Presented byMOHAMMAD ARSALAN

MBA-G

1682/2006 Relevant Law(s): Section 14 and 51 of the Copyright Act. and Others v. 1957 . Citation-CS (OS) No. Entertainment Inc. G.   Warner Bros. Santosh V.

licensees of rights.   The Plaintiffs (P). The Defendant (D) is the proprietor/ partner of the concern which carries on business from four premises by the name and style of Cinema Paradiso. co-owners. their associated and affiliated companies carry on business of film production and are the owners. . assignees. titles and have interests in and to the copyrights in the films produced by them.

bear the warning that such DVDs are not permitted for sale or rental outside the US and Canada. P further alleged that D has no rental licenses in his favour and all such acts of rental amount to an act of infringement of copyright under the provisions Section 14 (d) (ii) read with section 51 of The Copyright Act. Several DVDs so hired out by D. P thus alleged that giving (a film) on hire or offering a film for hire without the copyright owner’s license is an act of infringement. (P) alleged that (D) offers rental DVDs which are either collected by the customers from the shop or delivered to them. 1957. .

1957? . importation into India of Infringing Copies and Section 51(a)(i) of the Copyright Act. Whether the importation into India by D for giving on hire or rent in India copies of cinematograph films authorized for sale or rental in a particular territory outside India.e. in which cinematograph films the plaintiff claims copyrights. constitutes infringement of copyright under section 51(b) (iv) i.

dramatic works etc. The nature of the bundle of rights which make up the copyright in case of cinematographic works is different from that in the case of literary works. The phrase “copy in circulation” was found in describing the copyright vis-à-vis literary. musical and dramatic works. The legislative intent was clear from the fact that while defining copyright vis-à-vis cinematographic works. . It found no application in cinematographic works. the phrase was not used at all. musical and dramatic works only. the phrase was used to limit the copyright in the case of literary. On a plain reading of Section 14.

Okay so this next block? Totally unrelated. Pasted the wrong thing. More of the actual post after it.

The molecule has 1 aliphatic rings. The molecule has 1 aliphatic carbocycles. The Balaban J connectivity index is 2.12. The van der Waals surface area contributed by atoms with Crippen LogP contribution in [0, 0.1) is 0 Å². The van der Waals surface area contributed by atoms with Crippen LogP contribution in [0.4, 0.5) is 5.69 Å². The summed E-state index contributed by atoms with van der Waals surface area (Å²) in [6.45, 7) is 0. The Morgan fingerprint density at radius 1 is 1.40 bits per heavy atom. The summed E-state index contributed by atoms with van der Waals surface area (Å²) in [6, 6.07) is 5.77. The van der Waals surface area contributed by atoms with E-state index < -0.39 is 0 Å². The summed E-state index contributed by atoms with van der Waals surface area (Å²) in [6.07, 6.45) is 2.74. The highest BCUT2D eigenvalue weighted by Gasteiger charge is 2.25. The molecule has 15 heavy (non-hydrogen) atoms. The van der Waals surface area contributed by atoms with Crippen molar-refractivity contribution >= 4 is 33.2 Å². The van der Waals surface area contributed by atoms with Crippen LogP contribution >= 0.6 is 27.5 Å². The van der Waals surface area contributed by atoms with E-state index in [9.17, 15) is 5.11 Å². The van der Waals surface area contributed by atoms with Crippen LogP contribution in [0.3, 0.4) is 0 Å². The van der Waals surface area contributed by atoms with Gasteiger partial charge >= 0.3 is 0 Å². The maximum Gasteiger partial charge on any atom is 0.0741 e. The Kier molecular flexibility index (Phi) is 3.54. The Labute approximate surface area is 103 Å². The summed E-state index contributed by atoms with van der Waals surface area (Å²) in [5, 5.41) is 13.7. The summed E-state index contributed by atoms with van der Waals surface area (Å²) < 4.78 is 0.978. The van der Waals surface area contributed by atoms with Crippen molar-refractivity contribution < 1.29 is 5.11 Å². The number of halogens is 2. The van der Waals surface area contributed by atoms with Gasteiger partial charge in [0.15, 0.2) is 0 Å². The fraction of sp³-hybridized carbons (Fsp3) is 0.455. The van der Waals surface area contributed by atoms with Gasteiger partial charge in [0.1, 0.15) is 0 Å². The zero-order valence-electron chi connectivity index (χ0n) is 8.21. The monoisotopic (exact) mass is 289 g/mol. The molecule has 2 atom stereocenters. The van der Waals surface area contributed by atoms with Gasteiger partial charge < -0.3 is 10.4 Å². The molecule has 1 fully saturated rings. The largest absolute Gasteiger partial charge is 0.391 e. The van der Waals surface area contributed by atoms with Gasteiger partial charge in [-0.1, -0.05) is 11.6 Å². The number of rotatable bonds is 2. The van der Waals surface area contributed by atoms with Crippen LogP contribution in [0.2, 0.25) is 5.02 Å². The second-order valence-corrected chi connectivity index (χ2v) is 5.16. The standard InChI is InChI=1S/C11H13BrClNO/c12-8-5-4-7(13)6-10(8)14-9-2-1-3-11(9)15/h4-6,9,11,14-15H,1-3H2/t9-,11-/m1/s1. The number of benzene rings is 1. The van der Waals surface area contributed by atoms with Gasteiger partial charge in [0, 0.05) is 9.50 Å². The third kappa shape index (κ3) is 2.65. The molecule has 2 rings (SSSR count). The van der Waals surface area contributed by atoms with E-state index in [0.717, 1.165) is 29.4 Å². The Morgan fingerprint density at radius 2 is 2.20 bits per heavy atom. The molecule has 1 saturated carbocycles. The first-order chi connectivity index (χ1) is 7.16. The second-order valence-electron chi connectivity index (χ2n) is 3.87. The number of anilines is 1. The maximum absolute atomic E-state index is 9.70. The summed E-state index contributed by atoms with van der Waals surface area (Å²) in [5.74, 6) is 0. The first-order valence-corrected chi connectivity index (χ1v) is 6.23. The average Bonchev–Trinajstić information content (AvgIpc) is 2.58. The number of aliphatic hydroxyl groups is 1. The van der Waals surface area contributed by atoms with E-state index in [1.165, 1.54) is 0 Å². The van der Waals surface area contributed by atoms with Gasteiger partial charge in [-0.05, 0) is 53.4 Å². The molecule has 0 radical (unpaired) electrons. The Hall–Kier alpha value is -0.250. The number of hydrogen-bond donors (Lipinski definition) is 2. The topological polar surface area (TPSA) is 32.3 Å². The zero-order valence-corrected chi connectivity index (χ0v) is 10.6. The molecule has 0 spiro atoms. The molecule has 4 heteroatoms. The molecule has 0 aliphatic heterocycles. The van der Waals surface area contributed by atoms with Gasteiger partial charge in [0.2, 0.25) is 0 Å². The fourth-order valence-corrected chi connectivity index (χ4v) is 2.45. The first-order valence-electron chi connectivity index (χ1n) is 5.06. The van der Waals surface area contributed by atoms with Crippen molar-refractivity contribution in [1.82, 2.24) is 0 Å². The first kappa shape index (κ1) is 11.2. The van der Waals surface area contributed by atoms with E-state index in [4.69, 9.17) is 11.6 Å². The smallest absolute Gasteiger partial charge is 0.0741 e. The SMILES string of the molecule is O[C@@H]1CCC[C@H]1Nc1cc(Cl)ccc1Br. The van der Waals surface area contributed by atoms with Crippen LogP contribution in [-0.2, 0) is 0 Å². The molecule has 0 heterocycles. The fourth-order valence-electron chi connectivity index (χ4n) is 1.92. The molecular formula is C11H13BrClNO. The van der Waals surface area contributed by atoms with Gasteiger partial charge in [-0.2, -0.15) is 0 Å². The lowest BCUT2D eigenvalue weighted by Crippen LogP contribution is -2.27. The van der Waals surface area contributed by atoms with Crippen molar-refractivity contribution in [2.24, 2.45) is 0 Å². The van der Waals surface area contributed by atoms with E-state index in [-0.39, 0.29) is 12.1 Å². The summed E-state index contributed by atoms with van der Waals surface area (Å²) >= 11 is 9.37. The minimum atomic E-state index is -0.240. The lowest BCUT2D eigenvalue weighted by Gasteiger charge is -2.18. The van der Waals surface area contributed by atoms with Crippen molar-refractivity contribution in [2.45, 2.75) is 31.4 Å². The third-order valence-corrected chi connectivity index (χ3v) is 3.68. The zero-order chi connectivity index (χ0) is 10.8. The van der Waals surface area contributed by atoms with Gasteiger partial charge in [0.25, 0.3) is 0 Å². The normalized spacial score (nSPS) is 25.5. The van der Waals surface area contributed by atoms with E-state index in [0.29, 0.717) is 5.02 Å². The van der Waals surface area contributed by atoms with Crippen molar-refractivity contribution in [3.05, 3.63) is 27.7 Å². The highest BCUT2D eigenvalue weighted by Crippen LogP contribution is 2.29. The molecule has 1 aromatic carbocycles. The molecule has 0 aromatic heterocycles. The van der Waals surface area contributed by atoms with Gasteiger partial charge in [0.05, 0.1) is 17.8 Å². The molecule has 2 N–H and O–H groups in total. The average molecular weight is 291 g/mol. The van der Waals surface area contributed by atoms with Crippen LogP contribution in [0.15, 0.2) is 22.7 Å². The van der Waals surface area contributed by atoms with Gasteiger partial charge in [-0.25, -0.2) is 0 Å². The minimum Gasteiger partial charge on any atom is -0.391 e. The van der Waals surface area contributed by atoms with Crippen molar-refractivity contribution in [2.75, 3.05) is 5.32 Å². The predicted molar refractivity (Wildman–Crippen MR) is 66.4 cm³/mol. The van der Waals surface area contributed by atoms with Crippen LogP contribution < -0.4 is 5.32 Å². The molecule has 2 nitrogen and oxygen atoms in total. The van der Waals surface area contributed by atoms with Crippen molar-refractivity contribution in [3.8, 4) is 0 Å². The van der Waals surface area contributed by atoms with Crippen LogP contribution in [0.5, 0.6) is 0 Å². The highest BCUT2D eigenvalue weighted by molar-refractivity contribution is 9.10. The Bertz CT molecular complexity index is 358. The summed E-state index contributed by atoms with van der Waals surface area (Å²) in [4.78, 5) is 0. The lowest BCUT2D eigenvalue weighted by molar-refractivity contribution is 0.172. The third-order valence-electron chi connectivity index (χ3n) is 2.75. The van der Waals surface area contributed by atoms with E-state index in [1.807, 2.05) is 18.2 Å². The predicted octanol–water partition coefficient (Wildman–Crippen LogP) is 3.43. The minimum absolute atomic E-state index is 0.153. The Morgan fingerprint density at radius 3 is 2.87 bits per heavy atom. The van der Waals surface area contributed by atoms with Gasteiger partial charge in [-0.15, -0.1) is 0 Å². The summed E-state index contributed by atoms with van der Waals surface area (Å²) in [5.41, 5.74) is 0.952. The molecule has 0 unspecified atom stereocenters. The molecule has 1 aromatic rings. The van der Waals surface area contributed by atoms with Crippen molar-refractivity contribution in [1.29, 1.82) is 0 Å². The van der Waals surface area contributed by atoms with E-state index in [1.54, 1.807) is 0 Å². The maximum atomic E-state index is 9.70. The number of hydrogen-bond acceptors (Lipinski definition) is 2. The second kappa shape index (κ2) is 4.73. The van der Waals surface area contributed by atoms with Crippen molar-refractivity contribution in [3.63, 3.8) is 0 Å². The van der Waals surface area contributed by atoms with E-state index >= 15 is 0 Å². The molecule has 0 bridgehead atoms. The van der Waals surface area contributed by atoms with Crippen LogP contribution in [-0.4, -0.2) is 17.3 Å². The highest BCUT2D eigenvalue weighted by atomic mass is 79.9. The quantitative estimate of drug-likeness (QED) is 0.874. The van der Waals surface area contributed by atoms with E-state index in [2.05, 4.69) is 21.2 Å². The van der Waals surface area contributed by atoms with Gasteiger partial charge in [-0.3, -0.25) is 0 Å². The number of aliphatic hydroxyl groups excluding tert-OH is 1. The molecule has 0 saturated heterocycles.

that would not apply in case of cinematographic works. in the case of cinematographic works. the right is “regardless of whether such copy has been sold or given on hire on earlier occasion”. On the question of parallel imports of cinematographic works. it was observed that that even though the exhaustion principle may be applicable to literary. .  Thus. Under Section 14(1)(d). musical and dramatic works. it was noted that the Proviso to Section 51(b)(iv) states that importation for private use of the importer is not deemed to be an infringement.

the absence of the provision in the Copyrights Act is a sure indication that the legislative intent was to not have the same treatment in this respect for copyrights . Patent Act) it was held that if a specific provision allowed such use and import under the Trademarks Act and Patents Act. On the question of uniformity across different intellectual property laws(Trade Marks Act.